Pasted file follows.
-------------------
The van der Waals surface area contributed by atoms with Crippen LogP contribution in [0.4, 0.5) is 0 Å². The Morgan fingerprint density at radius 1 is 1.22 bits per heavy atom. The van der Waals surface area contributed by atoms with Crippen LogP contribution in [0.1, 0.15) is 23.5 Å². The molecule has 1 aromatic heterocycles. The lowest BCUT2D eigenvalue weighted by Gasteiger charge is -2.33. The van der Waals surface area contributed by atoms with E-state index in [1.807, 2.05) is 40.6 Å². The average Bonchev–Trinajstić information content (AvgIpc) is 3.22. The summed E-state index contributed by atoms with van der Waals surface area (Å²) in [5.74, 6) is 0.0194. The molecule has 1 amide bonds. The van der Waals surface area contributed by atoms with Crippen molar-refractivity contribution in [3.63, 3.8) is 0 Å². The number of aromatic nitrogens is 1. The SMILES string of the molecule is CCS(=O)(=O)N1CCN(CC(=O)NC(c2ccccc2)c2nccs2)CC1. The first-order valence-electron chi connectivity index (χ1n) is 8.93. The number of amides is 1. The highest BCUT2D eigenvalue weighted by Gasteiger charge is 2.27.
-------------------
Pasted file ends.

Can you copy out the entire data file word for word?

The van der Waals surface area contributed by atoms with Crippen LogP contribution in [0.4, 0.5) is 0 Å². The Morgan fingerprint density at radius 1 is 1.22 bits per heavy atom. The van der Waals surface area contributed by atoms with Crippen LogP contribution in [0.1, 0.15) is 23.5 Å². The molecule has 1 aromatic heterocycles. The lowest BCUT2D eigenvalue weighted by Gasteiger charge is -2.33. The van der Waals surface area contributed by atoms with E-state index in [1.807, 2.05) is 40.6 Å². The average Bonchev–Trinajstić information content (AvgIpc) is 3.22. The summed E-state index contributed by atoms with van der Waals surface area (Å²) in [5.74, 6) is 0.0194. The molecule has 1 amide bonds. The van der Waals surface area contributed by atoms with Crippen molar-refractivity contribution in [3.63, 3.8) is 0 Å². The number of aromatic nitrogens is 1. The SMILES string of the molecule is CCS(=O)(=O)N1CCN(CC(=O)NC(c2ccccc2)c2nccs2)CC1. The first-order valence-electron chi connectivity index (χ1n) is 8.93. The number of amides is 1. The highest BCUT2D eigenvalue weighted by Gasteiger charge is 2.27.